Watch TV these days, look around online, or go to a live sporting event, and it's nearly impossible to miss the growing appreciation of the sacrifices made by America's veterans. Ads routinely depict jubilant family and community homecomings of returning service members.
I watch this cultural shift as a leader of an organization that has worked for decades to ensure that the nation continually makes good on the debt we owe America's veterans. I am now both incredibly optimistic and terribly concerned.
Why? I have no doubt our nation's leaders and citizens all want to do the right thing for our veterans, but the harsh reality is we aren't.
That's because keeping our promises to former service members and their families requires more than goodwill. It requires:
a. the right level of funding for the services provided through the Department of Veterans Affairs (VA);
b. the right budget process; and
c. the right Congressional oversight of how services are delivered to veterans.
And it requires the equal treatment of veterans from all eras of wartime and peacetime service.
Currently, we fall short on all four.
As large as it is at $68.4 billion, the administration's proposed budget for the Department of Veteran Affairs for FY 2015 actually still leaves gaping holes. We need a solid promise of sufficient, timely and predictable funding for Dept of Veteran Affairs in order to meet the needs of a new generation of returning veterans as well as those of previous eras.
It's not enough to fund just minimally adequate construction of new and expanded facilities Our military drawdown in the next three years means 1 million veterans will return home -- bringing the total veterans population to nearly 22 million. Where will the Department of Veteran Affairs serve them? How?
It's also not enough to fund just the parts of the VA budget in advance -- only those that deal with health services -- yet leave other pieces dangling hostage to political gamesmanship and future budget standoffs.
To keep its promises to our veterans, Congress should approve currently pending legislation that would extend advance appropriations to all Veteran Affairs appropriations accounts. Veterans should not have to wonder -- as they did last fall -- whether their benefits payments will be threatened. Medical and prosthetic research must not be delayed or cast aside. Our national cemeteries must not say "call back later" when that moment comes for a veteran and his or her family.
We must also recognize that the changing bureaucratic contracting process for vital health tools like hearing aids, wheelchairs, and artificial limbs, which fall under the category of "prosthetics," are currently creating a new Veteran Affairs backlog that jeopardizes the health and quality of life of too many veterans. They need timely decisions on and access to tools that help them see, hear and be independent. Congressional oversight is needed to prevent new regulations from sidelining veterans unnecessarily for months and forcing them and their families to cope with the stress of unnecessary and avoidable delays.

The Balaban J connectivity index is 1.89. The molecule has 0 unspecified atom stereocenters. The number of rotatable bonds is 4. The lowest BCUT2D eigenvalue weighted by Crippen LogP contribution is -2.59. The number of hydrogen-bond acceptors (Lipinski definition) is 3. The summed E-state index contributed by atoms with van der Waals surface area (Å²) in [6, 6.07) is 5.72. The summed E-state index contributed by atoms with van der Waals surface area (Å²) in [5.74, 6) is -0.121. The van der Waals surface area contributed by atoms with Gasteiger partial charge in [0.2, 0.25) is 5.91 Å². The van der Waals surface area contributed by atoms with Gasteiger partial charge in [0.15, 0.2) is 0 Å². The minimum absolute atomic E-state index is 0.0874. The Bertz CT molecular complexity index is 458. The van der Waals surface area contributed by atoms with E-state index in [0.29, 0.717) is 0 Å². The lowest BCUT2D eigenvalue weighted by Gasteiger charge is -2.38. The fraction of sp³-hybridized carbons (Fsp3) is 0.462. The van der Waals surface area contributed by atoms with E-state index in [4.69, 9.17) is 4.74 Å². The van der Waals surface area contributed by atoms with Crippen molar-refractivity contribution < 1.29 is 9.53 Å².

In addition, it's simply not right to say that veterans of one era should get more care than veterans of another. Yet we now provide comprehensive benefits only to caregivers of veterans with a service-connected injury that occurred after Sept. 11, 2001.
Congress should erase the line it forced Veteran Affairs to draw in the caregivers' sand and should immediately expand eligibility for the Veteran Affairs Caregiver Support Program to veterans of any era, of any age, and without exemption for serious illnesses and diseases. After all, America's veteran population is not just growing. It's growing older.
And isn't living well and longer the point?
It's not good enough that even under current funding, the Department of Veterans Affairs cannot maintain capacity to provide for the unique health-care needs of veterans for whom "living well" no longer comes naturally, the veterans with severe disabilities, such as those who have experienced spinal cord injury or disease, traumatic brain injury, blindness, amputation or mental illness. That promise was spelled out in law in 1996, but it's not being kept. In fact, Veteran Affairs cannot even keep track of how far it is falling short. Congress needs to reinstate reporting requirements for Veteran Affairs specialized services. Veteran Affairs must be compelled to complete annual capacity reports to ensure proper staffing and facilities so it can meet goals for delivering patients quality care.
Yes, there are some good signs out there. Americans salute veterans, employers express interest in hiring them, stigma as a result of physical injury and mental illness is being addressed more openly. Congress and the administration are saying the right things. But they need to act. Our veterans don't have the luxury of waiting. The numbers who need our help are growing, and they need that help. And they need it now.